The Deaconry

Kalongo Church

Kalongo Town is dominated by a Deaconry (formally Kalongo mission) which was established as a memorial to the two Martyrs of Wiipolo by Fr. Cesare Gambaretto with support from Yosefu Ocaya and his wife Natalia Adwar. It is a combination of the Church, hospital and schools in the town.

Fr. Cesare Gambaretto who gave the two Catechists the blessing and tools of their apostolate arranged to travel to Palamuku Village, in Paimol to collect the remains of Daudi and Jildo after they were killed. On his journey to Paimol he took with him Yosefu Ocaya, the son of Gabriel Acaye who came to Kitgum Mission as Catechumen from Omia Pacua together with his newly wedded wife Natalia Adwar.

Yosefu Ocaya was born and grew up in Omia Pacua, Lomoi Village not far from Palamuku Village, Paimol so he knew Rwot Lakidi, his deputy Ogal and brother Ocok Mukomoi, Okidi Ibrahim who killed Daudi Okelo and Opio Akadamoi who killed Jildo Irwa.

He also knew Rwot Amet, (Jago) Erenayo Angol (Rwodi Kalam Omiya) who were appointed by the British to replace traditional Chief Lakidi (Rwot moo) of Paimol.

When they arrived in Palamuku Village, Fr. Gambaretto was received and shown the spot where the two Catechists were speared to death and the termite mound (biye) where their remains were dragged and abandoned to rot. Their bones were collected for keep in Kitgum Mission.

A church/mission in memory of Daudi Okelo and Jildo Irwa could not be built at that time on the site where they were killed which had become known as Wii Polo. This was due to the scarcity of water in the area. Fr. Gambaretto was advised to go to a more suitable site in Kalongo with permanent reliable water source.

Acting on that advice Father Gambarreto together with Yosefu Ocaya (a tour guide) and his wife Natalia Adwar who carried items used for Mass continued their journey to Kalongo whereon reaching he set up a temporary grass thatched church and a Father’s house at the foot of Kalongo mountain (Oret) where Dr. Ambrosoli Memorial Hospital is now situated.

Yosefu Ocaya and his wife built their huts nearby. That was the beginning of establishing Kalongo Mission in memory of the martyrdom of the two Catechists. Kalongo Mission was detached from Kitgum Mission in 1934 and became the spring board for spreading the gospel of Jesus Christ in Kitgum East and Karamoja Region. It was the first fruit of the blood of Daudi Okelo and Jildo Irwa.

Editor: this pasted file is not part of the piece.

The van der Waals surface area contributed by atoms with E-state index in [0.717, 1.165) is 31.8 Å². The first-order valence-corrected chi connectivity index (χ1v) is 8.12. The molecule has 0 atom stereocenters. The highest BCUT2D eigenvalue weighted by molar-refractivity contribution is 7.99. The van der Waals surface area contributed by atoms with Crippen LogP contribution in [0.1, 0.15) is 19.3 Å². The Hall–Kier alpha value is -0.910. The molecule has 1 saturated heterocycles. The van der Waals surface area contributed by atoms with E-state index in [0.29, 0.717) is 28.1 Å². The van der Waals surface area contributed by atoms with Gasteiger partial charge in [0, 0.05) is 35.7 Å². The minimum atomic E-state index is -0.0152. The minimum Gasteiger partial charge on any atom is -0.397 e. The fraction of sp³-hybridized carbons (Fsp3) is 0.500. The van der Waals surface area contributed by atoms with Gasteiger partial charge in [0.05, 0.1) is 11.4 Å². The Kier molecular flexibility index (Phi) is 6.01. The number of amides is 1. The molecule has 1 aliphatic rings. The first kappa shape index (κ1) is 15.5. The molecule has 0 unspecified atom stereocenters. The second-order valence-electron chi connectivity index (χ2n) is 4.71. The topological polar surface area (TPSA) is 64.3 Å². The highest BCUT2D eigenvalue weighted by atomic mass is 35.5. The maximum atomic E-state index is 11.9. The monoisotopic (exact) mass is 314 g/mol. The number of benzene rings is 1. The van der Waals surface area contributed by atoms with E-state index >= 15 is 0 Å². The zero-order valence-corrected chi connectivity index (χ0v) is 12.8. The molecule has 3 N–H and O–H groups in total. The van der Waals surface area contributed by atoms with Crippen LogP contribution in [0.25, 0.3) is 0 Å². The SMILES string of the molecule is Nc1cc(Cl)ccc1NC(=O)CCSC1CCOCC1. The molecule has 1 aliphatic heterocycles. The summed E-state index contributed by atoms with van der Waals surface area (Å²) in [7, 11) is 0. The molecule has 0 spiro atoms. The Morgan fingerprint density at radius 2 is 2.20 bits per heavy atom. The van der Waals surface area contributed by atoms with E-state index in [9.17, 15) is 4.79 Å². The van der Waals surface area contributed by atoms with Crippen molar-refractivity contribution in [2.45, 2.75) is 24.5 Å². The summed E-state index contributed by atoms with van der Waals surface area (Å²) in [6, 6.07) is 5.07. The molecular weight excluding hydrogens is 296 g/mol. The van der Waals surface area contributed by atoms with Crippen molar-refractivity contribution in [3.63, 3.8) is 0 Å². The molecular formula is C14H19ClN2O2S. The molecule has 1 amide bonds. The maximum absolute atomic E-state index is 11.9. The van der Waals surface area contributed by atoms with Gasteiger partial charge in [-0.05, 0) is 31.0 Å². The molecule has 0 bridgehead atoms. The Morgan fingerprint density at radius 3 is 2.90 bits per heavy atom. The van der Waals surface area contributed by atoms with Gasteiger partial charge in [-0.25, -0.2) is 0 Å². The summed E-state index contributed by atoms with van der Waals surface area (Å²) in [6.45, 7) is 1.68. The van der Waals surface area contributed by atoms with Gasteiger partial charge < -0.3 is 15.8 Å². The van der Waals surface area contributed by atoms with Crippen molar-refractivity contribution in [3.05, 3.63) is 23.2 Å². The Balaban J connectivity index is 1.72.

Kalongo Parish soon became the convergence Centre for Catechumate instructions for people in Kitgum East and later become the most successful Deanery for education and health care for people in Agago District and beyond.

At that time all the people who came for Catechumate instructions or migrated to the new Mission for education, to work as builders, teachers etc. were initially sent to Yosefu Ocaya by Parish Priest for their acclimatisation and allocation of areas for them to build their homes. As a result, Yosefu Ocaya became popularly known as Lagwok meaning a person who looks after people well!

Journey to the beatification of blessed Daudi Okelo and Jildo Irwa

This book is about the life, work and death of the two Martyrs of Wii Polo, Blessed Daudi Okelo and Jildo Irwa.

It takes you through the journey from their childhood, their first contact with missionaries, their Catechumate until their Martyrdom in October 1918.

It reveals the turning point that led to the beatification of Blessed Daudi Okelo and Jildo Irwa by Pope John Paul II (now St. John Paul II) on 20th October, 2002, discusses the lessons and messages of the Martyrs and looks at the present Status of the Wii Polo Shrine.

The book is written by Professor John Joseph Otim who is the son of Yosefu Ocaya and Natalia Adwar who travelled with Fr. Gambaretto to Palamuku (now Wii-Polo) in Piamol to recover the bones of Blessed Daudi Okelo and Jildo Irwa and then back to Kalongo to establish Kalongo Mission in memory of the martyrdom of the two Catechists. Professor Otim initiated the process that led to the eventual beatification of Blessed Daudi Okelo and Jildo Irwa.